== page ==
CEO Lisa Patel discusses our approach to tackling chronic disease.
“Nearly every human malady … damages tissues, and 45% of all deaths can be traced to inflammation- and fibrosis- related regenerative failures (1)”. These are the opening thoughts from a recent perspective in Science Magazine on how we can coax tissues to regenerate. If we could achieve this goal, we might certainly impact that 45% of deaths and potentially make the quality of those saved lives better.
The article describes how identifying instructive cues that direct refractory tissues down a regenerative path is a critical, but elusive, goal because of three main roadblocks:
1. Insufficient/functionally inadequate progenitor cells
3. Chronic inflammation
Of course, there’s lots of work underway to try and address each of these problems, and some progress being made in each. For example, various stem cell approaches are being trialled for skin wound healing and type I diabetes. Unfortunately though, these approaches are beset by complicated problems, not least how we direct the cells to the right place and then get them to connect to what’s already there.
But what’s not often considered is how important it is to ensure that we support the inflammation we need to help repair whilst controlling the aberrant, chronic inflammation that prolongs disease. For example, in inflammatory bowel disease, where a multitude of issues such as prolonged immune responses, defective epithelial repair, and movement of bacteria into underlying tissue, drive progression, supplying intestinal stem cells to the patient without controlling their inflammation, at best offers only a temporary patch.
Of course, this presents a major hurdle, because many of the factors that we target to control inflammation are also involved in promoting repair. TNF⍺, for example, is a key driver of inflammation in rheumatoid arthritis, but also critical in kickstarting repair. So, when we treat with TNF blockers, we control symptoms…but importantly, we prevent repair from occurring too.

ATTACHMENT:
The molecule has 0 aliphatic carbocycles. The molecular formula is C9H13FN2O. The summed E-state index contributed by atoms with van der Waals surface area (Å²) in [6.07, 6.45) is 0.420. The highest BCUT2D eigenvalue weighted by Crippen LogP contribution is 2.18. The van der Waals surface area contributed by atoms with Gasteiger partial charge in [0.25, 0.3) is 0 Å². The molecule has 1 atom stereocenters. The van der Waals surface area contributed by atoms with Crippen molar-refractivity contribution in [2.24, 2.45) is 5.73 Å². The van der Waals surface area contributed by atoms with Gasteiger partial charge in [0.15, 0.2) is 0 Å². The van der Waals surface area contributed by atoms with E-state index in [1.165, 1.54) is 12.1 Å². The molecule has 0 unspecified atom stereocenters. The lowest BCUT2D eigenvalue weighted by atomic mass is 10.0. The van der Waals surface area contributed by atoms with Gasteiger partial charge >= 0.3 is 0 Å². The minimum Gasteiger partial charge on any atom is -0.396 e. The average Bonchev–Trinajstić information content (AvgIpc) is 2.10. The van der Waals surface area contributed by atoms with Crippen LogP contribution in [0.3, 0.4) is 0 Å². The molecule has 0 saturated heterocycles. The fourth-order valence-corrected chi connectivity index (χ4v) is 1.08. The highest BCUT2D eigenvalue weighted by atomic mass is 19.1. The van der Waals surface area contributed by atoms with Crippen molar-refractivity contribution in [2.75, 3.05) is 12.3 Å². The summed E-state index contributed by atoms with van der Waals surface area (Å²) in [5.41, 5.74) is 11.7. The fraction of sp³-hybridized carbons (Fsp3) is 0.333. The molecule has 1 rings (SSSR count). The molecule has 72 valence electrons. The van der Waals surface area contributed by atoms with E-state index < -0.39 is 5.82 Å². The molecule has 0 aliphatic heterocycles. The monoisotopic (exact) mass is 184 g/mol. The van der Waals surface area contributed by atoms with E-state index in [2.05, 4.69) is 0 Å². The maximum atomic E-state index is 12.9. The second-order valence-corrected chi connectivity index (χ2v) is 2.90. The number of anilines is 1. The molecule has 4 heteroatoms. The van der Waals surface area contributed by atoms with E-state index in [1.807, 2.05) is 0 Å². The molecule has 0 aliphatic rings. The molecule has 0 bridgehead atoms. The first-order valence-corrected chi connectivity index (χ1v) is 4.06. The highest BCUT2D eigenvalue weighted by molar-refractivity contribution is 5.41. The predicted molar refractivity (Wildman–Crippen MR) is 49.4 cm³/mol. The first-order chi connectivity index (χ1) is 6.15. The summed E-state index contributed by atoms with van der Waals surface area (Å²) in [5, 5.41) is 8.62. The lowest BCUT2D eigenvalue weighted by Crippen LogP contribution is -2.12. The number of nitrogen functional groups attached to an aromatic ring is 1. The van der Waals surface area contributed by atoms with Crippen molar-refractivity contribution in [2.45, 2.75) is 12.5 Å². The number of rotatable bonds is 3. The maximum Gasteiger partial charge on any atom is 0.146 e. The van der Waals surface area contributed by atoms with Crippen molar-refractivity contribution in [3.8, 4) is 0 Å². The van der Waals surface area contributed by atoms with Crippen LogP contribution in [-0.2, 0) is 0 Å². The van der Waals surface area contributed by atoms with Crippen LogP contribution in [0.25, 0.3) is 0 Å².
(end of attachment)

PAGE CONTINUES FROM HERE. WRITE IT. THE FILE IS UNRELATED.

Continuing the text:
So, what do we need to get in place to unlock a regenerative response? Firstly, we would carefully control inflammation, but leave the repair-inducing drivers in place. Secondly, we would unlock our endogenous regenerative capacity. In that regard, several rather interesting lines of evidence indicate that adult organs may still possess molecular roadmaps to activate regenerative responses. And thirdly, we would need to ensure that tissue remodelling proceeded normally, without going to fibrosis (scarring). If we could do these three things, what could the consequences be? Perhaps we could effectively, repair and regenerate damaged tissue?
At Istesso, we call this programmed disease resolution. We believe it would take us from disease modification to disease resolution. It’s a big goal, but we think preventing up to 45% of deaths might just be worth it.